Blau noted that a recent Gartner survey showed that privacy is one of the most important issues for any app user. "Facebook can see these trends, as well, and I'm sure we will see them have even more privacy-related updates to their products in the future," he added.
As for the policy changes, Egan noted that the company is moving to better explain how the site gets users' location information.
"Millions of people check into their favorite places and use optional features like Nearby Friends," he explained. "We're working on ways to show you the most relevant information based on where you are and what your friends are up to. For example, in the future, if you decide to share where you are, you might see menus from restaurants nearby or updates from friends in the area."
Facebook is also trying to better explain how it uses information it gleans about you. For instance, Egan explained that the mobile app might ask permission to use a phone's location to offer features like check-ins or to add a user's location to posts.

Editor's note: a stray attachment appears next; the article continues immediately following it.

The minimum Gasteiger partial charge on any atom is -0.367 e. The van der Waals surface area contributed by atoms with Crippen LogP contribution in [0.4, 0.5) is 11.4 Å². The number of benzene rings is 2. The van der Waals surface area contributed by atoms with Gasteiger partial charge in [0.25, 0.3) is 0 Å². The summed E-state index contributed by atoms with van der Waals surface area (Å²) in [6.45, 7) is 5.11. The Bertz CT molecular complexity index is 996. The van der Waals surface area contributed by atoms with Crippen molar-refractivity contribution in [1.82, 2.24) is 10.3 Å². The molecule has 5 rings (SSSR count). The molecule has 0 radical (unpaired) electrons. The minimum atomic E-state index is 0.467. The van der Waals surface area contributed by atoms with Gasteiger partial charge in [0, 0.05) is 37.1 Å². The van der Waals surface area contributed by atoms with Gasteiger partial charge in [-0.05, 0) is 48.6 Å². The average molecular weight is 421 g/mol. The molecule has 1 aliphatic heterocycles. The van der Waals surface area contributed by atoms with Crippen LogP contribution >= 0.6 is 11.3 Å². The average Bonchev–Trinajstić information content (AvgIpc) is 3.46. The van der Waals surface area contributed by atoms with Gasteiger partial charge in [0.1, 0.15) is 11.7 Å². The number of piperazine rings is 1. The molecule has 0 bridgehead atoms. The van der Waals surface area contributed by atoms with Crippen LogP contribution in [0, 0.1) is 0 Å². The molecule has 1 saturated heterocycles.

Egan also wrote about efforts to help users control what kind of ads they see.
Today, if a user opts out of seeing specific kinds of ads on one platform - say, Facebook's mobile app - that choice can be applied to the desktop, too.
"In the past, if you opted out of certain kinds of advertising on your laptop, that choice may not have been applied for ads on your phone," wrote Egan. "We know that many people use more than one phone, tablet, or browser to access Facebook, so it should be easy for you to make a single choice that applies across all of your devices."
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